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Narus, Company With Warantless Wiretapping Ties, Launches New Product For Pentagon

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NARUS
A cyber security analyst looks at code in the Malware Laboratory during the first tour of the government’'s secretive cyber defense lab, Thursday, Sept. 29, 2011, in Idaho Falls, Idaho. The lab is intended to protect the nation'’s power, water and chemical plants, electrical grid and other facilities. (AP Photo/Mark J. Terrill) | AP

NEW YORK -- A company that created a device at the heart of the debate over warrantless wiretapping has launched a new network analytics product for the defense market.

Narus, a wholly owned subsidiary of Boeing, announced on Monday that it is unveiling the nSystem, which "can scan millions of pieces of data and metadata; aggregate data about users, communities, devices and applications; and then delve into the traffic as well as the content behind network behavior," according to a statement.

Now Narus, which said in a statement that it "counts governments, carriers and enterprises around the world among its growing customer base," seems to be targeting the Pentagon. The company said the nSystem is "built on the principles of Cyber 3.0," referring to a Department of Defense standard for cyberspace operations announced at the annual cryptography and security RSA Conference two years ago.

The nSystem's launch comes at the same time as this year's RSA Conference, and just weeks after the company named a new president, John Trobough.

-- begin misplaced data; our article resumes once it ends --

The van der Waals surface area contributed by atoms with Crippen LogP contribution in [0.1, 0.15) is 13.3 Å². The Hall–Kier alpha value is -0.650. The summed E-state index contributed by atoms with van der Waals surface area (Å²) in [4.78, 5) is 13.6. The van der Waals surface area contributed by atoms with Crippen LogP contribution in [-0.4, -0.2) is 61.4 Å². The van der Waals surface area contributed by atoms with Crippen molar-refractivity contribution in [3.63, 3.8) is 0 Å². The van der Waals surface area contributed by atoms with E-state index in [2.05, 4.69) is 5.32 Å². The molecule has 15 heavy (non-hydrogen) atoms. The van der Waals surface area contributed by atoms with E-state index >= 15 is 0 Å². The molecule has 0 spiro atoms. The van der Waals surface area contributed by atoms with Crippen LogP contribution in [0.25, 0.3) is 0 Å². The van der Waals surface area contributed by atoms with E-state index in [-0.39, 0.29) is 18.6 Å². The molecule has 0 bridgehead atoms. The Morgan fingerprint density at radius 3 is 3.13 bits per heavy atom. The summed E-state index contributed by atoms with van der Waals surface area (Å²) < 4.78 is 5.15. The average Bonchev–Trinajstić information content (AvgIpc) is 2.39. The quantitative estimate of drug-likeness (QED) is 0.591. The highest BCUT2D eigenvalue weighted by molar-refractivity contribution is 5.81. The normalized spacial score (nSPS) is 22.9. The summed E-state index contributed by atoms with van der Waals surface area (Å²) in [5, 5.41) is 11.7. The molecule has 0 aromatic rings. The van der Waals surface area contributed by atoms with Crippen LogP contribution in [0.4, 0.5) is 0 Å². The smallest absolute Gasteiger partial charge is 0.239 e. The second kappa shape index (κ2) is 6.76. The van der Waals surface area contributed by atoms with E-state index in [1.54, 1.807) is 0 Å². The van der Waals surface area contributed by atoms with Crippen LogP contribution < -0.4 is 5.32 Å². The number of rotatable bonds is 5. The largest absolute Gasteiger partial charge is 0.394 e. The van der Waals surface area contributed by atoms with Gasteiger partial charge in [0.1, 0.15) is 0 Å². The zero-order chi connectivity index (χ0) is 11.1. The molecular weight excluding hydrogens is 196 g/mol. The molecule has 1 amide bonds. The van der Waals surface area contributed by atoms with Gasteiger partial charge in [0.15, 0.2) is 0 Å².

"Securing and managing our current networked world requires the visibility, control and context that can only come with the application of machine learning to cyber security and surveillance," Trobough said in the statement.

Narus first came into the public eye in 2006, when whistleblower Mark Klein provided evidence that AT&T had installed one of the company's devices in a switching room to enable a US government warrantless wiretapping program.

The company was also in the news more recently, in 2011, when the Wall Street Journal reported that the company held talks with Libyan officials under former dictator Muammar Gaddafi, who were interested in using its products to control the use of Skype and YouTube.

Tim Karr, the campaign director for Free Press and a critic of Narus, said the new nSystem was "pretty scary stuff. What’s scarier is that Narus seems to have no qualms about selling this technology to regimes with deplorable human rights records."

The company did not respond to a request for comment. Its website, redesigned in the last few months, no longer features references to sales to China, Egypt, Saudi Arabia, Palestine and Libya.

"In the past, they have hawked mass surveillance systems that give clients a 'full network view' of Internet communications," Karr said. "The Narus nSystem looks to be their latest release in this product line -- a kind of deep-packet inspection technology that allows them to spy on thousands upon thousands of online communications in real time."

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